Why content marketing is not a sustainable strategy…or, is it?
1:21 – This episode is based off an article by Mark Schafer, “Content Shock: Why Content Marketing is Not a Sustainable Strategy“.
2:00 – Mark believes we’re on the brink of “content shock”, a point where there is more content being produced than we have the ability to consume.
2:45 – By 2020, there will be more than 6X the amount of content being produced today.
3:13 – In 2009, most of the popular videos were from amateurs, but now most are from larger companies with big spends.
3:45 – Shell Holtz says this isn’t a real concern, there will always be enough people to consume the content.
4:15 – Nathan disagrees with “content shock”
4:30 – Jacob counters by suggesting that content is improving, pushing out competitors, making it more difficult to break through.
5:25 – Nathan: It’s a per-platform type of issue. Each platform will have different difficulty levels to breaking through.
6:00 – Paxton: We’re thrown off by stats on how much content sits online. Most content is produced by bots and is seen by no-one. That shouldn’t be included in the previous calculations.
7:10 – Paxton: The amount of good content on the internet remains the same as it was in the past. What’s growing is the amount of bad content.
7:45 – Paxton: Good content will rise to the top. It’s rare when really good content is buried and undiscovered.
8:23 – Jacob: At some point, there will be too much GOOD content for us to consume.
8:55 – Paxton: Your definition of good content is limited. Content that WAS good, isn’t good anymore simply because it’s old. Content has an expiration date, which means that we’re not going to reach that “tipping point”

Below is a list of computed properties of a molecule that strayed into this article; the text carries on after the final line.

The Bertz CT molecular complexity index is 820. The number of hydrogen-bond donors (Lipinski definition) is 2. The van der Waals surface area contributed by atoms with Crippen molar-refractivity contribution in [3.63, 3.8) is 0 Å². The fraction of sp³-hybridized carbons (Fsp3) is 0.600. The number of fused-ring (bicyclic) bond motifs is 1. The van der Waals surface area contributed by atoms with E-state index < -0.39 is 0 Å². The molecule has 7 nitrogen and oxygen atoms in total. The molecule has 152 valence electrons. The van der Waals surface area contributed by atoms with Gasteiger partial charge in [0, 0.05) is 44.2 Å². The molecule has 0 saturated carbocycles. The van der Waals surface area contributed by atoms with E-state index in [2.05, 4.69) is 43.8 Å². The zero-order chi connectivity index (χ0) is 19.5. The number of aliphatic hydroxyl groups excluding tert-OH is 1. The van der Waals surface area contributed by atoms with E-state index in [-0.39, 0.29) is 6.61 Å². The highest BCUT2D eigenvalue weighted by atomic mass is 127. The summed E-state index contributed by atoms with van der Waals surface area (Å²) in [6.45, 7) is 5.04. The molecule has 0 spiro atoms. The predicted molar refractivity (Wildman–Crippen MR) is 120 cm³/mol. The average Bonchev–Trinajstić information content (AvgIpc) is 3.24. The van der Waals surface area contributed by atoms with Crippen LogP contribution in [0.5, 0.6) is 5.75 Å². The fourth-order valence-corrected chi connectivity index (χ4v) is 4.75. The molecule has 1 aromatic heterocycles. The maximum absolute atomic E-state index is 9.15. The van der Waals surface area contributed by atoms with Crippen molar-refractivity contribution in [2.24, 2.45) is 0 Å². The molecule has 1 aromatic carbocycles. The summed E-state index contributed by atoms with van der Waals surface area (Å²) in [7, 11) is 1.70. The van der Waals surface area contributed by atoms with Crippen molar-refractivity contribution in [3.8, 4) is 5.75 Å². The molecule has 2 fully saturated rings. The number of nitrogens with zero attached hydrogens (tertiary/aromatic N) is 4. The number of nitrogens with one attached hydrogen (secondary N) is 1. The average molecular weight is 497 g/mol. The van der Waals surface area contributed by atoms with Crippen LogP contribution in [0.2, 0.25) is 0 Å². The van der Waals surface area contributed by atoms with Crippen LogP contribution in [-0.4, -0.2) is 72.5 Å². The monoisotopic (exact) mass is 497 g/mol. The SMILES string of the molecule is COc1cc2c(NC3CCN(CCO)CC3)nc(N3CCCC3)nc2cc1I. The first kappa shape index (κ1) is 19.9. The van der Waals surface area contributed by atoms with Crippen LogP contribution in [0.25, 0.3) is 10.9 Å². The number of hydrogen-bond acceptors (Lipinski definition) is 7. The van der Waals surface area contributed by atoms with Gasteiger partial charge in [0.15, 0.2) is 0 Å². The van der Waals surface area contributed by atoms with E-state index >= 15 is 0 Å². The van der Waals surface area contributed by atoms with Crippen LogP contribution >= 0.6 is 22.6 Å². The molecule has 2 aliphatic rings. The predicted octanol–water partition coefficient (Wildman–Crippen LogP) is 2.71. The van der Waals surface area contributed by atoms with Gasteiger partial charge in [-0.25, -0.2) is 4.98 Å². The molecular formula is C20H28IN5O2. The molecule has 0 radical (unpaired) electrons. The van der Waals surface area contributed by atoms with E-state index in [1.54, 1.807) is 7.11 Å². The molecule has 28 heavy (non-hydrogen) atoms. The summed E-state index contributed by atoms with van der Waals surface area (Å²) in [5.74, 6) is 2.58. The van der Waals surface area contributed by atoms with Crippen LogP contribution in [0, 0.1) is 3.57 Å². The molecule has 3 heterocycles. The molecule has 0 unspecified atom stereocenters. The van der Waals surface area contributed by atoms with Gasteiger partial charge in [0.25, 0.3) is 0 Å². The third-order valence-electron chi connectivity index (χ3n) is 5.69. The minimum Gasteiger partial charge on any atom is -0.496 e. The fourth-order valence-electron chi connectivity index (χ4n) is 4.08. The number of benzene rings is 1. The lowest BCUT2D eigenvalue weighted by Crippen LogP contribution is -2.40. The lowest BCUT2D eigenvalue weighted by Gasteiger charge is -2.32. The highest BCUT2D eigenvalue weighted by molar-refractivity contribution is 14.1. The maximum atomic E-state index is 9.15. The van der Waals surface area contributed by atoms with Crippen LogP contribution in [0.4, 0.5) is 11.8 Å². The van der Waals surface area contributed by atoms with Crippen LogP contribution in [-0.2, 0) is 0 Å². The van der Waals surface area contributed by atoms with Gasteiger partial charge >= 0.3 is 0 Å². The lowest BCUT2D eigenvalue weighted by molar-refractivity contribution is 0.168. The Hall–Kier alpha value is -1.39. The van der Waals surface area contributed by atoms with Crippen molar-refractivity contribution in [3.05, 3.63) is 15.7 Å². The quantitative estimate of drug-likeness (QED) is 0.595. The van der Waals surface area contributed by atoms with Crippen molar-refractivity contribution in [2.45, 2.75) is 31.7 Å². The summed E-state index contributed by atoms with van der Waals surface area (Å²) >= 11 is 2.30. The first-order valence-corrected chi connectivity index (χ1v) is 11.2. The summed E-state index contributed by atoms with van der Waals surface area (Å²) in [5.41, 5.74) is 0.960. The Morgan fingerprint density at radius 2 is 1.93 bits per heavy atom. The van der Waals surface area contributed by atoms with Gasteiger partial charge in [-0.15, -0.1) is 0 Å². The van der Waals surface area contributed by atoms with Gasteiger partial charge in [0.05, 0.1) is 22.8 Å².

10:30 – Jacob: The speed at which good content comes out will exponentially grow because you NEED to produce great content. People are learning that, and thus more great content is being produced.
11:25 – Paxton: Very few people have the ability to produce great content. Even though people know they need to produce good content, most people CAN’T.
12:05 – Brandon: The reason we visit sites is for the content. Content marketing will never die. It’s what motivates us.
13:00 – Brandon: Content marketing won’t die, types of content will.
14:03 – Brandon: Smart marketers will move on when different platforms get too crowded, which prevents us from hitting a tipping point.
14:45 – Jacob: In the article by Shell Holtz, he says that this isn’t the first time that someone said content will overwhelm a population (dating back to the bible), and it’s never happened yet.
17:02 – Jacob: If it’s based on platforms, then what’s the next platform?
17:24 – Brandon: 360 Videos.
18:24 – Paxton: The idea that we’re consuming more content then we’ve ever consumed is false. We’ve been consuming the same amount of information as we’ve always been.
19:11 – Nathan: That’s if you define information as visual stimulation to the brain. More information can register in your brain with differences in that stimulation.
20:00 – Paxton: The amount of information into your brain as you’ve always been. Makes a comparison with food and content.
21:09 – Paxton: The actual fear arises from the fact that our attention is splintered rather than the amount of content we’re consuming.
21:45 – Jacob: There’s a difference between active consumption and passive consumption. Different kinds of content affect us differently.
22:12 – Paxton: The point is that the amount of information we absorb has always been the same.
22:45 – Nathan: You can’t ignore the fact that we have more access to knowledge than we have ever had.
23:05 – Paxton: The idea that you can observe more now then you could before is false.
23:40 – Jacob: Tons of content is irrelevant. While there is a lot of content, people (consumers) are drawn to what they’re interested in. People naturally filter out what they don’t want to see.
24:58 – Nathan: But what if you can’t actually find the content you want to see? There’s decision overload.
25:50 – Jacob: We don’t need to worry about content overload or content shock. If we get close to a tipping point, we’ll move on to another, less-crowded platform.
26:48 – Nathan: Moore’s Law. The speed of technology should double every year, and they find a way to do it regardless of physical limitations. That could apply to this idea of content shock and a content tipping point.
28:20 – Brandon: We consume content on social and search. It’s the admin’s responsibility on each platform to make sure users are getting good content. Marketer’s have nothing to worry about regarding content shock. Just don’t repeat your past practices until they don’t work. Keep innovating.
29:35 – Paxton: Not a fan of the article. Your time is better spent on learning how to tell a good story rather than worrying about content shock.